Smiling Eyes

A genuine smile is a beautiful thing. But, it is also a fleeting moment. A smile, if held too long, will transform into expressions of fear, anxiety, or even anger. These are never flattering expressions. I never ask someone to smile because it almost always creates a forced smile and the unflattering expressions associated with it. Even worse is telling someone to, “Say cheese!”

In the late 18th century Luigi Galvani discovered muscles and nerves could be triggered with electricity. In the mid-19th century Duchenne de Boulogne used electricity to create smiles in his patients. Because these forced smiles did not engage the muscles around the eyes, the patients did not look happy. But, when Duchenne told his patients a joke, he elicited a genuine smile. This genuine smile is now known as a Duchenne smile.

Like Duchenne, I have found real moments to elicit the best smiles. Here are some of my favorite moments.

Kali, Detroit, 2018

Kali, Detroit, 2018

Kali and I were in Eastern Market in Detroit for this shoot. It was a hot afternoon, and we were burning up. The staff of a restaurant were all outside taking a break and watching us shoot. Photoshoots tend to draw audiences, especially when the model is as beautiful as Kali. Catcalling is par for the course.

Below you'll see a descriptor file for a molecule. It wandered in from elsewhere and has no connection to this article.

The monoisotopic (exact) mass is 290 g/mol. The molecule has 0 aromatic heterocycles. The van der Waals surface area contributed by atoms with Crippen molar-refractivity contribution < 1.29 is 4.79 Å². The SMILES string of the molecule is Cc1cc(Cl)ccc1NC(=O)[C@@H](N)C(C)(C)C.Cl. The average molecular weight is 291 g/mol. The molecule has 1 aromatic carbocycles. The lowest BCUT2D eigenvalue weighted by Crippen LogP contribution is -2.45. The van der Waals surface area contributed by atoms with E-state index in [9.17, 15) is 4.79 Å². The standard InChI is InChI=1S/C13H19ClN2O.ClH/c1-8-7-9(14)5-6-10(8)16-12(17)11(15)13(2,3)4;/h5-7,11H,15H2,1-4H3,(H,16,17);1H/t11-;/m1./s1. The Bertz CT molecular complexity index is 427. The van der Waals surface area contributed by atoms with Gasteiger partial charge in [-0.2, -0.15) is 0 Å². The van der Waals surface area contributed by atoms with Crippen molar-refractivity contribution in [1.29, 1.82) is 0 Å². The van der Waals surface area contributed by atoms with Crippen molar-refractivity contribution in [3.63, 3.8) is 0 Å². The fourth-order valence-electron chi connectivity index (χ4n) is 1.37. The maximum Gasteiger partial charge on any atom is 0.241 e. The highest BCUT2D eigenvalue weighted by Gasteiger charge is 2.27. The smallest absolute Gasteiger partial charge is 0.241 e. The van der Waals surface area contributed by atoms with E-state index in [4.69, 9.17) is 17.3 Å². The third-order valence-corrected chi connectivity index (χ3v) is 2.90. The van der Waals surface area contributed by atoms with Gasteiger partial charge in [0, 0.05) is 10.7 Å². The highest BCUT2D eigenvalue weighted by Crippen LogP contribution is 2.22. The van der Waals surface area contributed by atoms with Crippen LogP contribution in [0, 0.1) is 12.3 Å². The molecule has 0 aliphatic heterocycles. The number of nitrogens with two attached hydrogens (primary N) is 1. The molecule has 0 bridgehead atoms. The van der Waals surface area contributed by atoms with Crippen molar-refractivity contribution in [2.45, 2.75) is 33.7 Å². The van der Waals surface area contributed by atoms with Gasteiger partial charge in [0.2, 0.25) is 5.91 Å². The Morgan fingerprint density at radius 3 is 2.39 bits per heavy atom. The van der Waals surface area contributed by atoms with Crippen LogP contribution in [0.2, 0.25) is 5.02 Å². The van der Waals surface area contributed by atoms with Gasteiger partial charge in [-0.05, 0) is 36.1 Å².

But, it is unexpected is when I get catcalled. The onlooking restaurant staff were all women, and in a strange turn of events I was the one being catcalled. This resulted in one of my favorite moments I have ever caught on film.

Rijul, Detroit, 2018

Rijul, Detroit, 2018

The beginning of a shoot is all about rapport building. I start with a simple concept so that any anxiety will fade away as I develop a working relationship with my model. Sometimes, a homeless man will walk by and try to convince me that he is prettier than my model. I politely told the man that he would have to pay me more than my client was and I would be happy to photograph him. Rijul responded with a beautiful smile that I almost missed.

Marissa, Detroit, 2016

Marissa, Detroit, 2016

This was my first shoot with Marissa, but I felt like I was with an old friend. Marissa was patient with me while I maneuvered the car to get the lighting right, which required moving around a lot. We finally decided on a location that had a large white bus that served as a bounce card.

I remember this wonderful smile was when we considered what the parishioners of the church would think if they knew what we were shooting in their parking lot.

Kristyn, Detroit, 2016

Kristyn, Detroit, 2016

I wish I could remember what I did or said that made Kristyn laugh. My guess is I tripped over something.